Update on current trading – As we set out in our trading update on 25 March, we had a positive start to 2020, building on the growing momentum achieved during 2019. Since then, that momentum has unsurprisingly been affected by the Covid-19 crisis, although the impact to date has been less than we had assumed in our initial stress-testing.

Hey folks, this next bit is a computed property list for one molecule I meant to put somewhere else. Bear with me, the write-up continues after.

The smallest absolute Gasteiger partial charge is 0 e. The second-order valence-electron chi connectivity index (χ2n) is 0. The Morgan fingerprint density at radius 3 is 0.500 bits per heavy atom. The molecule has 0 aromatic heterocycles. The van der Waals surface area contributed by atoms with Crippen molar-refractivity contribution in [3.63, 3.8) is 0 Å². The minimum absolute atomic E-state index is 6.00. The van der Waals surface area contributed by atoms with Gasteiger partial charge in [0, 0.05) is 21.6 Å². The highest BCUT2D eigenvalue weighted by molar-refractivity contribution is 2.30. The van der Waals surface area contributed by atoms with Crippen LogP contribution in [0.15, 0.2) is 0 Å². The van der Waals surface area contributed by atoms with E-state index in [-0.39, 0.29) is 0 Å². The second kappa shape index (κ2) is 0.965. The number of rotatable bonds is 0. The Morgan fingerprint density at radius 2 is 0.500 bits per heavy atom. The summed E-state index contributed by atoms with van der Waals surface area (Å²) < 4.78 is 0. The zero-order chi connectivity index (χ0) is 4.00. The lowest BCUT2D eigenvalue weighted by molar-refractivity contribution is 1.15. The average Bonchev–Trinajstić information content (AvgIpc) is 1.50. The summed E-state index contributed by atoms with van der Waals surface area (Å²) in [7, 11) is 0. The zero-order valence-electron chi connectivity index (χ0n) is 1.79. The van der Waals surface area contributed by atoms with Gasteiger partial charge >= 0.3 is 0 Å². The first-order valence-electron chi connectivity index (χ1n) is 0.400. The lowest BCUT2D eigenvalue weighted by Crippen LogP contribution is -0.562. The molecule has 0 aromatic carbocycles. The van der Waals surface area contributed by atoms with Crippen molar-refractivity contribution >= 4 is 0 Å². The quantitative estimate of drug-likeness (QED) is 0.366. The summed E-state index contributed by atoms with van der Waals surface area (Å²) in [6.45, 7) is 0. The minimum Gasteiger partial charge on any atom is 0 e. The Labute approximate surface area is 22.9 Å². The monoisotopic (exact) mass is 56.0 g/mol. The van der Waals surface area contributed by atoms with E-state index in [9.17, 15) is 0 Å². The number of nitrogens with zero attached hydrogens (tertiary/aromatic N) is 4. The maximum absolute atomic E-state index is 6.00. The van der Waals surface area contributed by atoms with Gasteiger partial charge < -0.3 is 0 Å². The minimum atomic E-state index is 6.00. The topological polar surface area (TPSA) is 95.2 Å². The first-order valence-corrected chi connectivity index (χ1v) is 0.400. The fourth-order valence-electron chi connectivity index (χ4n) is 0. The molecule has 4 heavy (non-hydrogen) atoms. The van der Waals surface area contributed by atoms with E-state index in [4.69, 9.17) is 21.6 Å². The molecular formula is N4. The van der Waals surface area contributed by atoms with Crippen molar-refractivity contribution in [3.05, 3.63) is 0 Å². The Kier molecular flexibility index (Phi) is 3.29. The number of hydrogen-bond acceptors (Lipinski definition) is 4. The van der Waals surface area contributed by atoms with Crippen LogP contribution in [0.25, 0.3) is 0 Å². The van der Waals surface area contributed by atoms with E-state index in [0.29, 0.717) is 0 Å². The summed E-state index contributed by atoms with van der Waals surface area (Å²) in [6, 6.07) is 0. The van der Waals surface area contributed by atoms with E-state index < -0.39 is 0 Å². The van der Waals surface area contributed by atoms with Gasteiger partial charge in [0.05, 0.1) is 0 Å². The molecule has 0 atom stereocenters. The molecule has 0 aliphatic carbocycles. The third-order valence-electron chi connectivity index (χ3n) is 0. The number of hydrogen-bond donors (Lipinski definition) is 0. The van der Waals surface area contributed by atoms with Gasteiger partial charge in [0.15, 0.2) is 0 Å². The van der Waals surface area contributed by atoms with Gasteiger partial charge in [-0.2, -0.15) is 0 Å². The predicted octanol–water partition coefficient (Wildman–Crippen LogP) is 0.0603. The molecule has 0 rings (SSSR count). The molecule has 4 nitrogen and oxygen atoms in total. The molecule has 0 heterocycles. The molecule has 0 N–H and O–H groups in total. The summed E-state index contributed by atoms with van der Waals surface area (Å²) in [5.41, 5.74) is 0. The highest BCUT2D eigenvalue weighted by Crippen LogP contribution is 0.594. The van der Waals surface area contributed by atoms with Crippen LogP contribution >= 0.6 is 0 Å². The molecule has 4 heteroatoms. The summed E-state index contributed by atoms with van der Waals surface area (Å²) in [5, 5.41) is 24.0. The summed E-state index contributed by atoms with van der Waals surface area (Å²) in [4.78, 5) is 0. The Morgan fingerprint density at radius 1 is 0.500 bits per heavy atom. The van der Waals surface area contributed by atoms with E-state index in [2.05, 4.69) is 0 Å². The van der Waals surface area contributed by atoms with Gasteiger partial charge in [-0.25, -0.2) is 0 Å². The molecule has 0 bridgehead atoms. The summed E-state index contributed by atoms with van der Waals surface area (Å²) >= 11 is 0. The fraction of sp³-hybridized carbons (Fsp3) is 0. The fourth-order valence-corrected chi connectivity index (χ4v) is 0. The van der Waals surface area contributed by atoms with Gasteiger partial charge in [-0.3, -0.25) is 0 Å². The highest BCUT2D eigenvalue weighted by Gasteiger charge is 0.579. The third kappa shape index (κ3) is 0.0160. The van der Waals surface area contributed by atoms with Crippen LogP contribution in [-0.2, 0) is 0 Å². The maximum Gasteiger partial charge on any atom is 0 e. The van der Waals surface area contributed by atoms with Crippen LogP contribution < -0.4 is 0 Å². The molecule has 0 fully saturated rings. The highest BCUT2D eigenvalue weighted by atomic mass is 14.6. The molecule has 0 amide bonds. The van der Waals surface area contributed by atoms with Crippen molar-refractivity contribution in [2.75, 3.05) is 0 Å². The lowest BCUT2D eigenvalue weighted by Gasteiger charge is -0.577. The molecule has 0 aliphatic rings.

In Industrial & Logistics, occupier interest has remained resilient and even though we have seen, as expected, some delays in construction and leasing, we have made good progress in leasing up our recent and committed developments. As a result, our 2019 completions are now 74% let or under offer (Feb 2020: 58%) and our 2020 pipeline is 53% let or under offer (Feb 2020: 18%), with around half of these new letting deals agreed during lockdown. We temporarily paused any new development commitments in March but our substantial c. 18m sq ft future pipeline and high c.8% yield on cost provide us with significant optionality, so given the continued good occupier interest, we anticipate starting further schemes in the near future. In our existing portfolio, we have so far received 94% of the £5.4m rent due in March, April and May. We have agreed to waive 1% of the rent and are working closely with our customers on reaching a solution for the remainder.